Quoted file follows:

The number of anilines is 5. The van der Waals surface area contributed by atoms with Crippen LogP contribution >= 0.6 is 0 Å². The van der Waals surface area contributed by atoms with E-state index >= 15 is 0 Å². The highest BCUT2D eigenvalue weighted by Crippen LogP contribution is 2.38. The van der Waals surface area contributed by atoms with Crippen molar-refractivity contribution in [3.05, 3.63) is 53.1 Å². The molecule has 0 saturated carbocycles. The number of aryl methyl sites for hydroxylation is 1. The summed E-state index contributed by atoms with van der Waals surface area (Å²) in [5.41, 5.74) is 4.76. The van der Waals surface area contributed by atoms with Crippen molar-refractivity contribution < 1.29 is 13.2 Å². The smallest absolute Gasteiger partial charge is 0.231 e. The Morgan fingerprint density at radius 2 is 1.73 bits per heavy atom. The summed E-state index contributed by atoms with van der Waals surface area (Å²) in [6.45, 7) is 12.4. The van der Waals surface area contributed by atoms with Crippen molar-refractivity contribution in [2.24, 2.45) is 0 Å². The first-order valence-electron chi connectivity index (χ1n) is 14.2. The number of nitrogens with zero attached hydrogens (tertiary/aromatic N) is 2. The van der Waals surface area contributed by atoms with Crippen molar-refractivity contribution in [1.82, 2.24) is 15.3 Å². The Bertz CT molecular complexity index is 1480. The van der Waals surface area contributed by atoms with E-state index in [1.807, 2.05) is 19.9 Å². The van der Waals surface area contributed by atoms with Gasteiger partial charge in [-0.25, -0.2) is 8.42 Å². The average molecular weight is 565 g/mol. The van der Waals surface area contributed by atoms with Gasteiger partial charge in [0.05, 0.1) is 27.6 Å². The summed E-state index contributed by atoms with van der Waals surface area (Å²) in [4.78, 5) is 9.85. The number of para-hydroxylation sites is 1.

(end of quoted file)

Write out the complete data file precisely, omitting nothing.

The number of anilines is 5. The van der Waals surface area contributed by atoms with Crippen LogP contribution >= 0.6 is 0 Å². The van der Waals surface area contributed by atoms with E-state index >= 15 is 0 Å². The highest BCUT2D eigenvalue weighted by Crippen LogP contribution is 2.38. The van der Waals surface area contributed by atoms with Crippen molar-refractivity contribution in [3.05, 3.63) is 53.1 Å². The molecule has 0 saturated carbocycles. The number of aryl methyl sites for hydroxylation is 1. The summed E-state index contributed by atoms with van der Waals surface area (Å²) in [5.41, 5.74) is 4.76. The van der Waals surface area contributed by atoms with Crippen molar-refractivity contribution < 1.29 is 13.2 Å². The smallest absolute Gasteiger partial charge is 0.231 e. The Morgan fingerprint density at radius 2 is 1.73 bits per heavy atom. The summed E-state index contributed by atoms with van der Waals surface area (Å²) in [6.45, 7) is 12.4. The van der Waals surface area contributed by atoms with Crippen molar-refractivity contribution in [2.24, 2.45) is 0 Å². The first-order valence-electron chi connectivity index (χ1n) is 14.2. The number of nitrogens with zero attached hydrogens (tertiary/aromatic N) is 2. The van der Waals surface area contributed by atoms with Crippen molar-refractivity contribution in [1.82, 2.24) is 15.3 Å². The Bertz CT molecular complexity index is 1480. The van der Waals surface area contributed by atoms with E-state index in [1.807, 2.05) is 19.9 Å². The van der Waals surface area contributed by atoms with Gasteiger partial charge in [-0.25, -0.2) is 8.42 Å². The average molecular weight is 565 g/mol. The van der Waals surface area contributed by atoms with Gasteiger partial charge in [0.05, 0.1) is 27.6 Å². The summed E-state index contributed by atoms with van der Waals surface area (Å²) in [4.78, 5) is 9.85. The number of para-hydroxylation sites is 1.